The subjects received reciprocal, multimodal (ATVV) stimulation paired with line singing of Brahms’ Lullaby – provided for 15-30 minutes, one or two times per week from referral to discharge. The results confirmed that playing a music lullaby can have a perceivable therapeutic effect on premature babies in a neo-natal intensive care unit (NICU).
Music and Your Baby (newborn to 1 year) S. Jhoanna Robledo
Reviewed by the BabyCenter Medical Advisory Board
Can Listening to Music Benefit my Child?
Definitely. Think about how music affects you — how an upbeat tune fends off the blues and soft music helps you fall asleep. Your baby is no different. Lullabies have a proven track record for soothing infants — ask any parent who has resorted to singing them when the baby wakes up at 2 o’clock in the morning. “I remember rocking my son to sleep to the tune of ‘Snuggle Up,’ ” says Rich Ham-Kucharski of Canton, Michigan, father of Alex. “When we didn’t play music, he would fight sleep.”
Music may even help strengthen premature babies. Researchers from Brigham Young University studied the effects of music on 33 premature infants in the neonatal intensive care unit at Utah Valley Regional Medical Center in Provo. Cassette players piped voices of men and women singing lullabies into each baby’s isolette for 40 minutes a day for four days. When doctors examined the babies on the fourth day, they found that babies who were exposed to music gained more weight, and had lower blood pressure and a stronger heartbeat.
Mozart Therapy: A Sonata a Day Keeps the Doctor Away
ScienceDaily (Jan. 8, 2010)
The music they listen to doesn’t have any lyrics that tell them to grow, but new research from Tel Aviv University finds that premature babies who are exposed to music by 18th-century composer Wolfgang Amadeus Mozart gain weight faster — and therefore become stronger — than those who don’t.
A new study carried out by Dr. Dror Mandel and Dr. Ronit Lubetzky of the Tel Aviv Medical Center affiliated with Tel Aviv University’s Sackler School of Medicine has found that pre-term infants exposed to thirty minutes of Mozart’s music in one session, once per day expend less energy — and therefore need fewer calories to grow rapidly — than when they are not “listening” to the music.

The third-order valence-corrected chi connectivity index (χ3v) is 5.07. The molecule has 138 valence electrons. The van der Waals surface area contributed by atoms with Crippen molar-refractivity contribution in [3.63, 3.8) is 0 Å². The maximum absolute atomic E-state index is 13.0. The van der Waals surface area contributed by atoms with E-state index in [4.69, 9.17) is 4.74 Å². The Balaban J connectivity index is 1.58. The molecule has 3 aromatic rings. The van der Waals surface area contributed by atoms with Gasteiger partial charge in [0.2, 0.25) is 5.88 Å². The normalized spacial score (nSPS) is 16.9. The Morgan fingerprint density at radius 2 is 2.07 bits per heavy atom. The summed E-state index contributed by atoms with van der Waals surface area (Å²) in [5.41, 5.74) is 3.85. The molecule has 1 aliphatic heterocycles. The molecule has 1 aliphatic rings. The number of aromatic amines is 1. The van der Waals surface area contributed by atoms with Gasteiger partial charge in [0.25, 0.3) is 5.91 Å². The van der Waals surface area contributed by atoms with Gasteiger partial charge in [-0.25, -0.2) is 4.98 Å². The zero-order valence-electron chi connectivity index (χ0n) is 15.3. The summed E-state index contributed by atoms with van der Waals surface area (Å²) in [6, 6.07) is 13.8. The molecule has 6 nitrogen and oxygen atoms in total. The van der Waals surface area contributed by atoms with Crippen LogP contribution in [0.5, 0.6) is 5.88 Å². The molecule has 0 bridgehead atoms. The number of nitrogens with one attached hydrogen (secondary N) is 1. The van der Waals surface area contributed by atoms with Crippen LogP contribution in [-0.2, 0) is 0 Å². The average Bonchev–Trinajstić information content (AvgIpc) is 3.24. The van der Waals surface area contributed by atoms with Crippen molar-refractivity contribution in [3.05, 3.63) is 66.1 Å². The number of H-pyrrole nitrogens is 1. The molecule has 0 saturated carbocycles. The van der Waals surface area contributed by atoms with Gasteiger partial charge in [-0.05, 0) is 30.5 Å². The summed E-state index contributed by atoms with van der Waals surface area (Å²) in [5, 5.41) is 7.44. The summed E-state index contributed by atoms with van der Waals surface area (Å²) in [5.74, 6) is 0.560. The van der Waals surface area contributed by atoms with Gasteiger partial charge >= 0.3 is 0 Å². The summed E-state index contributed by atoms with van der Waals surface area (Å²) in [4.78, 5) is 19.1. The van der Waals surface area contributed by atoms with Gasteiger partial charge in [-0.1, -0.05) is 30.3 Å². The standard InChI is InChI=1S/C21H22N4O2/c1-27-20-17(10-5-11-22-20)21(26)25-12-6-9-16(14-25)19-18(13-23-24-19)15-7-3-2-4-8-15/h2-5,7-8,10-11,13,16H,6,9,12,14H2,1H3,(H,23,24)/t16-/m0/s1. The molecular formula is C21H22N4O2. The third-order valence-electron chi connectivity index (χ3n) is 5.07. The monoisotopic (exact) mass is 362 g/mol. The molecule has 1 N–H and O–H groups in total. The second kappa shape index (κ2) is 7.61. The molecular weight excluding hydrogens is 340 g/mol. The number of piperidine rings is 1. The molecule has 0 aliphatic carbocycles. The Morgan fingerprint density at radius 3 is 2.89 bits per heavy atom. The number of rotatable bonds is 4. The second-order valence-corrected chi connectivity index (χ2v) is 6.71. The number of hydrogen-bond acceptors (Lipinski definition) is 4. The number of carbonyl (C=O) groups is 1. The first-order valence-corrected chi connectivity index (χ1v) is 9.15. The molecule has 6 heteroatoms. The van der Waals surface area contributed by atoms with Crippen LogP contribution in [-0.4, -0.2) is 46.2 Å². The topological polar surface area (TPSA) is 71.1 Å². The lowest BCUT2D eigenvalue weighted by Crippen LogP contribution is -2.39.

“It’s not exactly clear how the music is affecting them, but it makes them calmer and less likely to be agitated,” says Dr. Mendel, a lecturer at Tel Aviv University.
In the study, Dr. Mandel and Dr. Lubetzky and their team measured the physiological effects of music by Mozart played to pre-term newborns for 30 minutes. After the music was played, the researchers measured infants’ energy expenditure again, and compared it to the amount of energy expended when the baby was at rest. After “hearing” the music, the infant expended less energy, a process that can lead to faster weight gain.
A “Musical Environment” for Preemies
When it comes to preemies, one of the main priorities for doctors is to get the baby up to an acceptable body weight so he or she can be sent home. At the hospital, preterm babies may be exposed to infections and other illnesses, and a healthy body weight keeps them immune to other problems in the future.
While the scientists are not sure what occasioned the response, Dr. Mandel offers one hypothesis. “The repetitive melodies in Mozart’s music may be affecting the organizational centers of the brain’s cortex,” he says. “Unlike Beethoven, Bach or Bartok, Mozart’s music is composed with a melody that is highly repetitive. This might be the musical explanation. For the scientific one, more investigation is needed.”
The study came about through an international project led by the U.S.-based consortium NIDCAP, whose goal is to create a set of standard practices to optimize the health and well-being of neonates. A number of environmental effects, such as tactile stimulation and room lighting, are already known to affect the survival and health of these very susceptible babies.